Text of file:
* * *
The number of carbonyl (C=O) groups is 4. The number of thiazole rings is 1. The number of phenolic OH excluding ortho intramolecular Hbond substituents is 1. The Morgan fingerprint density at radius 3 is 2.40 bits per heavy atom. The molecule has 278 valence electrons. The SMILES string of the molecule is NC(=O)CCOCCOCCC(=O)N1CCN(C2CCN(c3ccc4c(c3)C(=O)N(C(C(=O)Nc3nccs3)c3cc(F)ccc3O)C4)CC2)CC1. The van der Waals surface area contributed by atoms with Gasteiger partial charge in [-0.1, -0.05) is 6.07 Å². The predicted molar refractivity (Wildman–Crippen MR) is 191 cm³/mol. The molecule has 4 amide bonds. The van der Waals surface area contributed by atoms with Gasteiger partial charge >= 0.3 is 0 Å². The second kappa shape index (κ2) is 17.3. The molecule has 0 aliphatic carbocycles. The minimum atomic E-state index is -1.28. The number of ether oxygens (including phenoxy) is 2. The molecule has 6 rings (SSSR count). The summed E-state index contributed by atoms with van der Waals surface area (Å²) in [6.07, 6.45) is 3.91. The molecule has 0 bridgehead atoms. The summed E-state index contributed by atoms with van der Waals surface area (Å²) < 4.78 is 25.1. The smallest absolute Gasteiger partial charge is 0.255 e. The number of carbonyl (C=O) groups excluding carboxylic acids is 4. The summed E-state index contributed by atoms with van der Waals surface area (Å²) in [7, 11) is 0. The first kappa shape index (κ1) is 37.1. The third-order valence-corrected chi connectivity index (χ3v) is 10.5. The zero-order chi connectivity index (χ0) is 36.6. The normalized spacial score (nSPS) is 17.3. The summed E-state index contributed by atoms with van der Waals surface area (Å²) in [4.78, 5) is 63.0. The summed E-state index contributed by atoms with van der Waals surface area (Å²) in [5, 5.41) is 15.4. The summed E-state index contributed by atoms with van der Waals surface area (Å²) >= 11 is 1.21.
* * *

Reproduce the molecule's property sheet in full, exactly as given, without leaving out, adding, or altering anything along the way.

The number of carbonyl (C=O) groups is 4. The number of thiazole rings is 1. The number of phenolic OH excluding ortho intramolecular Hbond substituents is 1. The Morgan fingerprint density at radius 3 is 2.40 bits per heavy atom. The molecule has 278 valence electrons. The SMILES string of the molecule is NC(=O)CCOCCOCCC(=O)N1CCN(C2CCN(c3ccc4c(c3)C(=O)N(C(C(=O)Nc3nccs3)c3cc(F)ccc3O)C4)CC2)CC1. The van der Waals surface area contributed by atoms with Gasteiger partial charge in [-0.1, -0.05) is 6.07 Å². The predicted molar refractivity (Wildman–Crippen MR) is 191 cm³/mol. The molecule has 4 amide bonds. The van der Waals surface area contributed by atoms with Gasteiger partial charge >= 0.3 is 0 Å². The second kappa shape index (κ2) is 17.3. The molecule has 0 aliphatic carbocycles. The minimum atomic E-state index is -1.28. The number of ether oxygens (including phenoxy) is 2. The molecule has 6 rings (SSSR count). The summed E-state index contributed by atoms with van der Waals surface area (Å²) in [6.07, 6.45) is 3.91. The molecule has 0 bridgehead atoms. The summed E-state index contributed by atoms with van der Waals surface area (Å²) < 4.78 is 25.1. The smallest absolute Gasteiger partial charge is 0.255 e. The number of carbonyl (C=O) groups excluding carboxylic acids is 4. The summed E-state index contributed by atoms with van der Waals surface area (Å²) in [7, 11) is 0. The first kappa shape index (κ1) is 37.1. The third-order valence-corrected chi connectivity index (χ3v) is 10.5. The zero-order chi connectivity index (χ0) is 36.6. The normalized spacial score (nSPS) is 17.3. The summed E-state index contributed by atoms with van der Waals surface area (Å²) in [4.78, 5) is 63.0. The summed E-state index contributed by atoms with van der Waals surface area (Å²) in [5, 5.41) is 15.4. The summed E-state index contributed by atoms with van der Waals surface area (Å²) >= 11 is 1.21.